The small greyhound lifted her nose to the warm coffeshop air and then padded forward, making a beeline toward a cloaked figure seated alone. It was as if she could sense something, but what that was no one would ever know. Before long, she was seated at the person's feet, staring up with round eyes and a tilted head.

    It wasn't until then that Tristan noticed she wasn't with him, and he turned from the counter to search when he spotted her. Loosing a sigh of relief, he took his beverage gratefully from the worker and then headed toward Ivy. "I'm sorry," he said to the stranger as he knelt to scoop up his dog. "She normally sticks to me like glue. She didn't bother you at all, did she?"
    #2 Scrimshaw, Oct 9, 2016
    Last edited: Oct 9, 2016
  3. Natasha had just finished her coffee when she heard the faint steps of a small dog nearing. Curious, especially as to why one would be allowed, she looked down.

    Sure enough, there at her feet was a small but sweet looking thing. She smiled softly. "Well, hello there, what do you think you're doing?" She asked the dog in a soft voice. She bent over a little, holding out her hand for the dog to sniff.

    Then, when another figure joined, she sat upright, still keeping her face as coated in the shadows as possible. The tip of her nose was really the only thing noticeable. "Oh, no, not at all. It's quite alright. She's a cutie," she replied to the man, taking a quick glance over him. "What's her name?"
  4. Tristan smiled, ruffling the fur between the little dog's ears. He was glad it didn't bother this stranger for her to have gotten so close. He knew there were people in the world who just didn't like dogs or animals in general, or it could have been that she was in a bad mood and didn't want to be bothered by anyone or anything.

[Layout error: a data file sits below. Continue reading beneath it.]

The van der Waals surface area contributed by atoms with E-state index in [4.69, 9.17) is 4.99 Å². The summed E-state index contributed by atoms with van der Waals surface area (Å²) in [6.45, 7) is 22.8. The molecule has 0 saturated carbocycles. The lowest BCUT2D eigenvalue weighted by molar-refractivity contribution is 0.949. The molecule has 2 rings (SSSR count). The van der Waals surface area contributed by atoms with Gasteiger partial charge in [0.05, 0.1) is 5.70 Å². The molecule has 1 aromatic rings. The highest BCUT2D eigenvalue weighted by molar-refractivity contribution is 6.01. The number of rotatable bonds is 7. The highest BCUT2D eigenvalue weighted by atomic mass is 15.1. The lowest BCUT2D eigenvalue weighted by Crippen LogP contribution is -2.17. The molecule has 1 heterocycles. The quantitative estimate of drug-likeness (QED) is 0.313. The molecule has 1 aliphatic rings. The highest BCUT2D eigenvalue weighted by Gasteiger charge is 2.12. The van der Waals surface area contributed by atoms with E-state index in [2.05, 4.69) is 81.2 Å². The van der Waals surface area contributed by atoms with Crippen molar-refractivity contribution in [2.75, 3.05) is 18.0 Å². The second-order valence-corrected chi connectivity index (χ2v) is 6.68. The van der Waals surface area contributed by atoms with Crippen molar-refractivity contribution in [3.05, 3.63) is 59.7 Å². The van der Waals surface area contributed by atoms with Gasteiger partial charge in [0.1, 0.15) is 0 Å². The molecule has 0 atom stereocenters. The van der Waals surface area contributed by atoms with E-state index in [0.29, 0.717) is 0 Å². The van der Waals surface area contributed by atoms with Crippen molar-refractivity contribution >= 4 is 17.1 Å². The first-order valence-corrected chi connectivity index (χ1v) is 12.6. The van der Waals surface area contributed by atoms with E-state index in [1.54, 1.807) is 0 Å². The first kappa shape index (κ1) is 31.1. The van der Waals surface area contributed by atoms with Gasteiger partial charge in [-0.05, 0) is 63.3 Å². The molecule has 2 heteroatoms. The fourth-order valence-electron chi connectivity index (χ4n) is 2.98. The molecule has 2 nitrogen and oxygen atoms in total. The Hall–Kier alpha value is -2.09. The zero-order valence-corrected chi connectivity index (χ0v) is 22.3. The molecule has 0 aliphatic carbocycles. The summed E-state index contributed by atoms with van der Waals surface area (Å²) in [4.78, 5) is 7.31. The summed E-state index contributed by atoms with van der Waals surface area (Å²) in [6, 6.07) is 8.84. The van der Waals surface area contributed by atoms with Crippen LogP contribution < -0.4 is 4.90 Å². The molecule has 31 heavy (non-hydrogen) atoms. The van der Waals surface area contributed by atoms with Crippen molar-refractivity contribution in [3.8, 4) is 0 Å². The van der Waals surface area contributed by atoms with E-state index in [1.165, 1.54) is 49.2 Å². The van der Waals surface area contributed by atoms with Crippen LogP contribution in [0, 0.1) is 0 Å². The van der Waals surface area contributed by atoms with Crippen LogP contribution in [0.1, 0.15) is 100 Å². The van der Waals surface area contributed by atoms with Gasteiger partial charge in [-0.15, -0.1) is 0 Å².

Nodding at the woman's words, Tristan held the greyhound out toward her a bit. "Her name is Ivy. You want to pet her?" he spoke as he did so. "She's a total glutton for attention." He chuckled a bit and then quirked a brow when he really let what the stranger was wearing sink in. He cocked his head at her, and Ivy did the same. "... Are you cold? It's actually pretty warm in here compared to outside."

    Silently, he took a sip of his coffee, glancing at the woman's shrouded figure from over the cup. She really had herself wrapped up good. He couldn't make her face out. But, perhaps she wanted it that way. "Hey, I'm Tristan, by the way," he eventually said. "Do you mind if we sit here? We're just waiting out the rain." He held out a hand for a shake if she was willing. She was really mysterious and part of him actually felt that she'd decline--the shake and the seating arrangement. But, he enjoyed having company so he was hoping she would oblige.
  5. Turning back to him, this Tristan fellow, she held out a gloved hand to the dog, before gently scratching her behind the ear. "Ivy, huh? It's a lovely name. And there's nothing wrong with a little attention, is there?"